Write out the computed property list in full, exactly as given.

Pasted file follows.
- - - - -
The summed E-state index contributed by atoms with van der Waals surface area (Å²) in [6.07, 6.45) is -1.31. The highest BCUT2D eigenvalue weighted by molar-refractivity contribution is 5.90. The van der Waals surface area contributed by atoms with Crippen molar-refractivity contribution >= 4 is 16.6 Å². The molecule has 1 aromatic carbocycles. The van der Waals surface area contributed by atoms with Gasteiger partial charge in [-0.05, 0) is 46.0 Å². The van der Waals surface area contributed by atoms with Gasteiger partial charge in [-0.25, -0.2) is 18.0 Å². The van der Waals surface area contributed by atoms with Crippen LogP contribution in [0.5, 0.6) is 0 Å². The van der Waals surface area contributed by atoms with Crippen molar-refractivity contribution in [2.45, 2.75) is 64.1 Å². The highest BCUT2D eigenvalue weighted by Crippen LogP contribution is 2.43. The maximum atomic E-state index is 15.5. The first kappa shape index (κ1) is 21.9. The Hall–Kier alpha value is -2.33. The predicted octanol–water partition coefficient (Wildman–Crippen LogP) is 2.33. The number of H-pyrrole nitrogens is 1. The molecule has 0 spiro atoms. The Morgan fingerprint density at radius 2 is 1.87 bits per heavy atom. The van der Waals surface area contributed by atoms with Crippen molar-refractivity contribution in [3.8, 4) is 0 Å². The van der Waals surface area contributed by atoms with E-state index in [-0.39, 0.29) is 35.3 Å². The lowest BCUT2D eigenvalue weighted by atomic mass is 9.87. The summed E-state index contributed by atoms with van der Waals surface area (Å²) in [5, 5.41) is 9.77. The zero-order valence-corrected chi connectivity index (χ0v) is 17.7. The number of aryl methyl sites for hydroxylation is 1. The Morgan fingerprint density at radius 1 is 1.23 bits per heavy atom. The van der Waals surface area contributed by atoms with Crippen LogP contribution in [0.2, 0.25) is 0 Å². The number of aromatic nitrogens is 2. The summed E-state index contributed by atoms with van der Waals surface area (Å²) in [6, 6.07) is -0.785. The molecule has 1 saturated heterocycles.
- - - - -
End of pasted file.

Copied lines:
The summed E-state index contributed by atoms with van der Waals surface area (Å²) in [6.07, 6.45) is -1.31. The highest BCUT2D eigenvalue weighted by molar-refractivity contribution is 5.90. The van der Waals surface area contributed by atoms with Crippen molar-refractivity contribution >= 4 is 16.6 Å². The molecule has 1 aromatic carbocycles. The van der Waals surface area contributed by atoms with Gasteiger partial charge in [-0.05, 0) is 46.0 Å². The van der Waals surface area contributed by atoms with Gasteiger partial charge in [-0.25, -0.2) is 18.0 Å². The van der Waals surface area contributed by atoms with Crippen LogP contribution in [0.5, 0.6) is 0 Å². The van der Waals surface area contributed by atoms with Crippen molar-refractivity contribution in [2.45, 2.75) is 64.1 Å². The highest BCUT2D eigenvalue weighted by Crippen LogP contribution is 2.43. The maximum atomic E-state index is 15.5. The first kappa shape index (κ1) is 21.9. The Hall–Kier alpha value is -2.33. The predicted octanol–water partition coefficient (Wildman–Crippen LogP) is 2.33. The number of H-pyrrole nitrogens is 1. The molecule has 0 spiro atoms. The Morgan fingerprint density at radius 2 is 1.87 bits per heavy atom. The van der Waals surface area contributed by atoms with Crippen molar-refractivity contribution in [3.8, 4) is 0 Å². The van der Waals surface area contributed by atoms with E-state index in [-0.39, 0.29) is 35.3 Å². The lowest BCUT2D eigenvalue weighted by atomic mass is 9.87. The summed E-state index contributed by atoms with van der Waals surface area (Å²) in [5, 5.41) is 9.77. The zero-order valence-corrected chi connectivity index (χ0v) is 17.7. The number of aryl methyl sites for hydroxylation is 1. The Morgan fingerprint density at radius 1 is 1.23 bits per heavy atom. The van der Waals surface area contributed by atoms with Crippen LogP contribution in [0.2, 0.25) is 0 Å². The number of aromatic nitrogens is 2. The summed E-state index contributed by atoms with van der Waals surface area (Å²) in [6, 6.07) is -0.785. The molecule has 1 saturated heterocycles.